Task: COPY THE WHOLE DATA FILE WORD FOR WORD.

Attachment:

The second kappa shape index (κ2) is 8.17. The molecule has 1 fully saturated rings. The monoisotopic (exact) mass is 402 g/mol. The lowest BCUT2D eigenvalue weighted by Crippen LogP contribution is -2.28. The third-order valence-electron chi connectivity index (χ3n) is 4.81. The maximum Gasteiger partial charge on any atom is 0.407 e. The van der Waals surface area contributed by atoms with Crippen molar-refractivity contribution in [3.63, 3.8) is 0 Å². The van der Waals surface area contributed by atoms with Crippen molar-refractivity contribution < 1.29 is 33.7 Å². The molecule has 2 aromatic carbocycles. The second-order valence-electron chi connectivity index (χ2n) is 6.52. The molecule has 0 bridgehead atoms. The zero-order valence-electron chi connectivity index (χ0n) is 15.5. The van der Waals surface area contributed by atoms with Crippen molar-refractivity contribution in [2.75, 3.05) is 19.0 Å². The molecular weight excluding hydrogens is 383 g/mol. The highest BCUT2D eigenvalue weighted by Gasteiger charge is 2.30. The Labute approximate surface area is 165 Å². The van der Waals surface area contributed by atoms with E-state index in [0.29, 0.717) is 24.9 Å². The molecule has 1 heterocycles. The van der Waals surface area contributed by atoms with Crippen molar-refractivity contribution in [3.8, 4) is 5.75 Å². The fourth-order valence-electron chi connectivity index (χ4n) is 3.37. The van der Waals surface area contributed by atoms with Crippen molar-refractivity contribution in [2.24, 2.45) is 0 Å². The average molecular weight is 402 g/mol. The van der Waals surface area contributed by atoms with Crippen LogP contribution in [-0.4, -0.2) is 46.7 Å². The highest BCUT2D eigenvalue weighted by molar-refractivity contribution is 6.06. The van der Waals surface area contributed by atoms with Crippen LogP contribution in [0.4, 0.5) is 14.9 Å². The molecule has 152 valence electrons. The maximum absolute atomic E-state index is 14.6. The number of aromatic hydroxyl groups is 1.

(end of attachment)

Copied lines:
The second kappa shape index (κ2) is 8.17. The molecule has 1 fully saturated rings. The monoisotopic (exact) mass is 402 g/mol. The lowest BCUT2D eigenvalue weighted by Crippen LogP contribution is -2.28. The third-order valence-electron chi connectivity index (χ3n) is 4.81. The maximum Gasteiger partial charge on any atom is 0.407 e. The van der Waals surface area contributed by atoms with Crippen molar-refractivity contribution in [3.63, 3.8) is 0 Å². The van der Waals surface area contributed by atoms with Crippen molar-refractivity contribution < 1.29 is 33.7 Å². The molecule has 2 aromatic carbocycles. The second-order valence-electron chi connectivity index (χ2n) is 6.52. The molecule has 0 bridgehead atoms. The zero-order valence-electron chi connectivity index (χ0n) is 15.5. The van der Waals surface area contributed by atoms with Crippen molar-refractivity contribution in [2.75, 3.05) is 19.0 Å². The molecular weight excluding hydrogens is 383 g/mol. The highest BCUT2D eigenvalue weighted by Gasteiger charge is 2.30. The Labute approximate surface area is 165 Å². The van der Waals surface area contributed by atoms with E-state index in [0.29, 0.717) is 24.9 Å². The molecule has 1 heterocycles. The van der Waals surface area contributed by atoms with Crippen molar-refractivity contribution in [3.8, 4) is 5.75 Å². The fourth-order valence-electron chi connectivity index (χ4n) is 3.37. The van der Waals surface area contributed by atoms with Crippen molar-refractivity contribution in [2.24, 2.45) is 0 Å². The average molecular weight is 402 g/mol. The van der Waals surface area contributed by atoms with Crippen LogP contribution in [-0.4, -0.2) is 46.7 Å². The highest BCUT2D eigenvalue weighted by molar-refractivity contribution is 6.06. The van der Waals surface area contributed by atoms with Crippen LogP contribution in [0.4, 0.5) is 14.9 Å². The molecule has 152 valence electrons. The maximum absolute atomic E-state index is 14.6. The number of aromatic hydroxyl groups is 1.